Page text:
This article for the first time reports a large set of monitoring results for formaldehyde exposure during grossing activities in health care anatomic pathology laboratories, and compares the effectiveness of different local exhaust ventilation systems on the exposure. To control the confounding effects from grossing work load, sampling duration, and the sizes of specimens grossed, only 15-min short-term personal exposure samples collected during large tissue specimen grossing were used for the comparison of the effectiveness of these local exhaust systems. While we also collected long-term 8-hr time weighted average samples, these are not treated in this analysis. The systems examined were canopy receiving hoods, slot exhausts, and commercially available pre-manufactured backdraft grossing stations, both recirculating and ducted exhaust types. Out of over 2,000 personal short-term air samples, 307 samples from 163 surveys met the data selection criteria. Over a third of the data were less than the analytical laboratory limits of detection. Using the robust maximum likelihood estimation method for multiple limits of detection, the mean and geometric mean of the dataset for each type of local exhaust system were found to be less than the short-term personal exposure regulatory limit of 2 ppm. Nonparametric Wilcoxon rank-sum pairwise tests of five types of engineering controls showed a statistically significant difference among these controls, with the most effective being the manufactured backdraft grossing stations ducted to the outside, and the least effective being canopy exhaust systems and manufactured filtered recirculating grossing stations. Finally, exposure with each of the major engineering control types was rated by the American Industrial Hygiene Association exposure control rating scheme.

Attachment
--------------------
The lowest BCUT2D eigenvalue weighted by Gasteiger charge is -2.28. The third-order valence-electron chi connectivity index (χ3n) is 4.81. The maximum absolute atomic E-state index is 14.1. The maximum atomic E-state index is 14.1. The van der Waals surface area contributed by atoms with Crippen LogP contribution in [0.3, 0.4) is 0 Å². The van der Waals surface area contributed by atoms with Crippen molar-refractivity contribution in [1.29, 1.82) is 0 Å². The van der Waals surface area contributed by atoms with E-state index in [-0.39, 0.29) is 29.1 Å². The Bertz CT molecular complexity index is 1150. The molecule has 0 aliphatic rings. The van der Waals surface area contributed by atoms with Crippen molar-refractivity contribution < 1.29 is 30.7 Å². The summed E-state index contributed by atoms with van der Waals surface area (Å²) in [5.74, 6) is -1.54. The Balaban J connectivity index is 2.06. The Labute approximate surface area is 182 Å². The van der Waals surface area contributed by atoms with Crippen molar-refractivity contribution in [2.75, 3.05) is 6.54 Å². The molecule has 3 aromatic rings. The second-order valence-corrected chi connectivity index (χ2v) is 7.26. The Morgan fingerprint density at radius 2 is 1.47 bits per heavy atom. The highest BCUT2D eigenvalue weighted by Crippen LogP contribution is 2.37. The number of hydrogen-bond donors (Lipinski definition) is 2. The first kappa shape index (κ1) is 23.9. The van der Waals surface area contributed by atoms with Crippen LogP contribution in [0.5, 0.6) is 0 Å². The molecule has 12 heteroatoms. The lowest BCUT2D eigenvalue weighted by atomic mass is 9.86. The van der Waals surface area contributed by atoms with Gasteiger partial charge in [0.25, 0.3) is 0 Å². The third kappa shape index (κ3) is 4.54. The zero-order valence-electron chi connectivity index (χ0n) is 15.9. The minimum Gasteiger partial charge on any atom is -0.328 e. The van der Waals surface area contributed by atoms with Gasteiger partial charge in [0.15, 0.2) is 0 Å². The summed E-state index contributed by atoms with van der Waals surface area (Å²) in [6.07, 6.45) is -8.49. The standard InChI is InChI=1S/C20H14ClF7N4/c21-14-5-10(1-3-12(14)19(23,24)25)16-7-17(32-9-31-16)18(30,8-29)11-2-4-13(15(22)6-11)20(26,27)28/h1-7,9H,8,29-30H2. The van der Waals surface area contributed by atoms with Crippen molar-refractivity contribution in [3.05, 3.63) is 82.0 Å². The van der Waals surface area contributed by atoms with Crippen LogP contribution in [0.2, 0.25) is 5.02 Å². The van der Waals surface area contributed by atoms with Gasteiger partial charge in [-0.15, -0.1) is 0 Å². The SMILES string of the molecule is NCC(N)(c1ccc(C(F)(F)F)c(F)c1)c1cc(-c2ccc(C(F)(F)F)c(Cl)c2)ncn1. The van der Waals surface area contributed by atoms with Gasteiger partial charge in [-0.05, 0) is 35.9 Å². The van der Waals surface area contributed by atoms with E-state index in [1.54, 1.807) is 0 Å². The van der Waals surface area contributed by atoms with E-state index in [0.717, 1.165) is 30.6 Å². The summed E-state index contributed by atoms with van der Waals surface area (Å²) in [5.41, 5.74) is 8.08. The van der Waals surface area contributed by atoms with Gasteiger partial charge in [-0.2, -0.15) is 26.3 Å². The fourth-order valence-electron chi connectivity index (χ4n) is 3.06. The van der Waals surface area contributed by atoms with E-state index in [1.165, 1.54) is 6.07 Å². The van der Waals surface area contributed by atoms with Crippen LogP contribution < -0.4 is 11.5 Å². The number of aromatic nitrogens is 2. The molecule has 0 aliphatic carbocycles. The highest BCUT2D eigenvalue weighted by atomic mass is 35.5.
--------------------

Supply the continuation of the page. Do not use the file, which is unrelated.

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Leadership Decisions Influencing Medicolegal Death Investigation: “We wear a lot of hats.”

Forensic Science Policy & Management: An International Journal
Volume 7, Issue 3-4, 2016 pages 51-57 [Published online: 06 Apr 2016]

Leaders of medicolegal death investigation agencies face leadership and management challenges. To develop a deeper understanding of how they approach these challenges in the context of the community they serve we explored their lived experiences through semi structured telephone interviews about the essential services of their agency. Qualitative interviews of 12 leaders were transcribed and reviewers identified major themes through multiple readings. The themes included: Responsibilities of Agencies, Interdisciplinary Relationships, Variations in Practice, Recruitment of Agency Personnel, Leaders Qualifications and Certification of Personnel, Training of Personnel, and Quality Improvement/Quality Assurance. The factors affecting agency leaders are complex ranging from the hiring of agency personnel to running and overseeing all aspects of death investigations. There are resources such as leadership training and mentoring needed to improve the oversight and quality of death investigation agencies in the United States.